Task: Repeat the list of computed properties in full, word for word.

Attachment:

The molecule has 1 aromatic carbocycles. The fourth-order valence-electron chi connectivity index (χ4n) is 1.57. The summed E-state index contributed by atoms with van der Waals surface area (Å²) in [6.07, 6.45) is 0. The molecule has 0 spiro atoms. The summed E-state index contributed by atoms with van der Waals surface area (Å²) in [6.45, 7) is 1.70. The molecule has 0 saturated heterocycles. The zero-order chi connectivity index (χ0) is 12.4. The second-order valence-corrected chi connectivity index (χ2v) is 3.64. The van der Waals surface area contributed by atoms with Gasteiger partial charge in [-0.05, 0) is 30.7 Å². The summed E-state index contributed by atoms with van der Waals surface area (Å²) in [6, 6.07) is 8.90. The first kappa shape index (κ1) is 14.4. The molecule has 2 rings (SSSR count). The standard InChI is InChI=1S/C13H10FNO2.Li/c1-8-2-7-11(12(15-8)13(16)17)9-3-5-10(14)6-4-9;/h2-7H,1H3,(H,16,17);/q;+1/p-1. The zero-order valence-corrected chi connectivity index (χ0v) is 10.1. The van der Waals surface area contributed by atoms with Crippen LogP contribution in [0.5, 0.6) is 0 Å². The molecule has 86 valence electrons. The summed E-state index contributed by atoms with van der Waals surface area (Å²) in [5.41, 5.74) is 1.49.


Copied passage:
The molecule has 1 aromatic carbocycles. The fourth-order valence-electron chi connectivity index (χ4n) is 1.57. The summed E-state index contributed by atoms with van der Waals surface area (Å²) in [6.07, 6.45) is 0. The molecule has 0 spiro atoms. The summed E-state index contributed by atoms with van der Waals surface area (Å²) in [6.45, 7) is 1.70. The molecule has 0 saturated heterocycles. The zero-order chi connectivity index (χ0) is 12.4. The second-order valence-corrected chi connectivity index (χ2v) is 3.64. The van der Waals surface area contributed by atoms with Gasteiger partial charge in [-0.05, 0) is 30.7 Å². The summed E-state index contributed by atoms with van der Waals surface area (Å²) in [6, 6.07) is 8.90. The first kappa shape index (κ1) is 14.4. The molecule has 2 rings (SSSR count). The standard InChI is InChI=1S/C13H10FNO2.Li/c1-8-2-7-11(12(15-8)13(16)17)9-3-5-10(14)6-4-9;/h2-7H,1H3,(H,16,17);/q;+1/p-1. The zero-order valence-corrected chi connectivity index (χ0v) is 10.1. The van der Waals surface area contributed by atoms with Crippen LogP contribution in [0.5, 0.6) is 0 Å². The molecule has 86 valence electrons. The summed E-state index contributed by atoms with van der Waals surface area (Å²) in [5.41, 5.74) is 1.49.